Friday 4 November 2016

Anicca review

In Buddhism, anicca (impermanence) is seen as the first of three marks of existence and the idea that existence is by nature, evanescent and inconstant. With his new show, Anicca, composer and performer Matthias Schack-Arnott manages to bring these beliefs into the thoughts of his audience as we reflect and ponder on the transient nature of not only moments in our lives, but of life itself.

While his previous show, Fluvial had its own impressive concept and visual design, Schack-Arnott has truly outdone himself with the design of the instrument for this performance. An array of bamboo sticks, pebbles, shells, felt and other tactile items are glued on to a flat round surface and with the use of a motor from an electric pottery wheel, Schack-Arnott gets the instrument spinning, where it begins to resemble a large roulette wheel. This variable-speed rotating instrument created with engineer Richard Allen, has no name and this adds to the mystery and wonder of the show.

Schack-Arnott teams up with Eugene Ughetti for this performance to use cymbals and bamboo sticks to scrape, strike and interact with the objects on the spinning wheel. Even though they are on stage together and using the same instrument, Anicca could almost be described as a solo performance with two performers. They may be occupying the same space yet there is little acknowledgement of each other, reminding you of the singular journey we are on.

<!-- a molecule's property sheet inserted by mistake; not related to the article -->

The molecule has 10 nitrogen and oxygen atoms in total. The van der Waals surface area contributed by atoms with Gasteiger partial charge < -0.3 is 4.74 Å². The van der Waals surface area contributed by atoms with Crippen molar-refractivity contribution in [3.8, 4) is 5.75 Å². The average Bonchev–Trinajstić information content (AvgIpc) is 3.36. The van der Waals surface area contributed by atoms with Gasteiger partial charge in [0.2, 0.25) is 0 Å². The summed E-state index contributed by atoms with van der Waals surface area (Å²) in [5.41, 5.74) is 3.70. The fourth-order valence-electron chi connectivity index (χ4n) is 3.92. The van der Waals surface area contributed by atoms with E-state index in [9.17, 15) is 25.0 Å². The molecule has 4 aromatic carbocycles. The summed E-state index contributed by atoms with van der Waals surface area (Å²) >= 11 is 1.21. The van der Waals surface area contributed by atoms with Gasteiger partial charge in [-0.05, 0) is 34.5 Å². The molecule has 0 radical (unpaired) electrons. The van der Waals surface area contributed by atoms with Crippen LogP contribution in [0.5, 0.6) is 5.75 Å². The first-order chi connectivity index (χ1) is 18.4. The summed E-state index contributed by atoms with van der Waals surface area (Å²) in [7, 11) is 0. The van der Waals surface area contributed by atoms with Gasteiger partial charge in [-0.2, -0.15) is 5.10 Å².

Through their precision timing and expert speed, Schack-Arnott and Ughetti create music that quickly fades in and out, disappears or suddenly changes into something completely different. The exceptional lighting work by Richard Dinnen similarly creates an ever-changing environment where nothing is constant and at times, where the performers are shrouded in darkness and mystery.

Schack-Arnott continues to build on his reputation as a musician and composer who is not afraid to experiment with what music can be, as well as what it can make people feel. Anicca is an incredibly thoughtful and inspiring piece of music that creates an opportunity for audiences to open themselves up, be vulnerable and to consider and embrace the fleetingness that is life.

Venue: Arts House, 521 Queensberry St, North Melbourne
Until 6 November | Thur-Sat 7:30pm, Sat 2pm, Sun 5pm
$35 Full | $30 Conc | $25 Student
Bookings: Arts House

* Original review appeared on Theatre Press on 4 November. 

Photo Credit Bryony Jackson

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